The aim of the contributors to Open Gaza is the extension of a social justice program that the 20th century French urban theorist Henri Lefebvre called “the right to the city.” This means, in essence, ending the “sick circular economy of destruction and reconstruction” and suggesting “directions in which a reimagined Gaza might grow and prosper,” as Sorkin and Sharp write in their introduction. The book is so dense (geographical facts, graphs, images of everyday life, untold stories, recommendations, plans, speculations, outrage, calls to action) that it’s best read in the manner of a dérive: Begin with the introduction, then read the chapters in any order (for me it was: “Timeless Gaza” by Mahdi Sabbagh and Meghan McAllister, “Four Tunnels” by Bint al-Sirhid, “Solar Dome” by Chris Mackey and Rafi Segal, and “Architecture of the Everyday” by Salem Al-Qudwa, and so on).
A weird thought entered my mind while in the book’s pages, a thought confirmed by this passage from one of the best essays in the collection, Absurd-City, Subver-City by Yara Sharif and Nasser Golzari:
“Subver-City … explores spatial means of reinhabiting the city. While looking at the many challenges and constraints that exist, we try to rethink reconstruction and the domestic space of the everyday, insisting on the importance of offering propositions that build on what is already there. While doing so, we use design to question the notion of ‘home,’ especially in a fractured city with exposed skin and fabric, where the relationship between the internal and external, the street and the room is now blurred. This reading of the city could create new typologies for inhabiting it.”
The thought of “new typologies for [habitation]” is similar to what I was thinking when I left the Bologna ghetto. It’s the idea that resource stress imposed by political and cultural means has forced a response that is in fact ideal for life during the age of global warming.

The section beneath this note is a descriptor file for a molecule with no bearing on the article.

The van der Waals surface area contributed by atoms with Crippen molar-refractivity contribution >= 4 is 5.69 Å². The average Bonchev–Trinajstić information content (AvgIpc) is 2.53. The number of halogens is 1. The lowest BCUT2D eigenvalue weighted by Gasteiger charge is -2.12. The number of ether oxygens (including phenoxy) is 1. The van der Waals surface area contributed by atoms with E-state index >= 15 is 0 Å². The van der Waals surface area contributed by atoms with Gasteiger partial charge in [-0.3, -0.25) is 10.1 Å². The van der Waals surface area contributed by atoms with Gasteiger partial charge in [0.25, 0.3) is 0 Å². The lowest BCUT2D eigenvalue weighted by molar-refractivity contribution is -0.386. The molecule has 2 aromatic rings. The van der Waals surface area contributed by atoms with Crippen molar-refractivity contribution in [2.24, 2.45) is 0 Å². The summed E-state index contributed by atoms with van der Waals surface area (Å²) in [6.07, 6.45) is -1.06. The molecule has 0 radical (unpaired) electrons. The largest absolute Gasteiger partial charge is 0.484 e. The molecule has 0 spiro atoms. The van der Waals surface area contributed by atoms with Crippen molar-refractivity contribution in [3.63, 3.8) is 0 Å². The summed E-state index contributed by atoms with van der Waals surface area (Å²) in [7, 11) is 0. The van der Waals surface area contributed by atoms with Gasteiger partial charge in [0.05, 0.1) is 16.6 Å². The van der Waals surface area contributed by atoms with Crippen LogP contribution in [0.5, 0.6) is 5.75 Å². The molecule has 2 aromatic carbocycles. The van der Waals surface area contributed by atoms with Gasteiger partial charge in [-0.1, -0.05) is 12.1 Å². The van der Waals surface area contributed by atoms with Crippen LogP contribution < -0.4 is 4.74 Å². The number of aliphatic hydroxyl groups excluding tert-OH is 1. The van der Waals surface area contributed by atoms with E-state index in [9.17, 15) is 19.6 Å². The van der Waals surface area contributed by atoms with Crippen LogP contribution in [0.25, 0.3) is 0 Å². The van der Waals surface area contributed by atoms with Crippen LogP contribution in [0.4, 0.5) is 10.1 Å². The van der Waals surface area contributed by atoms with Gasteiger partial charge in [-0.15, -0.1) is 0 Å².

Terreform, an urban research studio founded by Sorkin, offers this statistic in a city plan for Gaza presented in the book: Gaza has one-tenth of Israel’s ecological footprint, which is a stunning “6.2 global hectares (gha) per capita.” Meaning, “the average Israeli uses 6.2 hectares to produce their resources, the largest number among nations in the OECD.” (The average for the world as a whole is 2.7 hectares.) The inhabitants of the Gaza Strip are actually living by energy standards that, though imposed unfairly by military and economic constraints, should be considered realistic in a world whose urban population must consume far less energy, recycle more materials, and use renewable sources of power. Gaza has been forced to rely on these high-efficiency solutions for political reasons. Soon, the rest of the world will have to do so for climate-related reasons.
From Gaza we learn about what Helga Tawil-Souri, in her vivid essay “The Internet Pigeon Network (IPN),” calls “low-technologization.” I call this “progress without waste” or “horizontal advancement,” as opposed to the “vertical advancement” programs that developing countries adopted mid-century to catch up with the West. The most viable future for Gaza is not the freedom to consume as much as Israel (all of its blood-earned lessons would be lost if such were the case). Instead, it’s developing ways from its present situation to consume in a manner that can mitigate the ever-mounting dangers of global warming.
This is what I call “learning from Gaza.”
CORRECTION: This article was updated at 2.07 p.m. on 08/27/2021 to clarify that Gazans are forced to rely on high-efficiency solutions because of political reasons. Read our corrections policy here.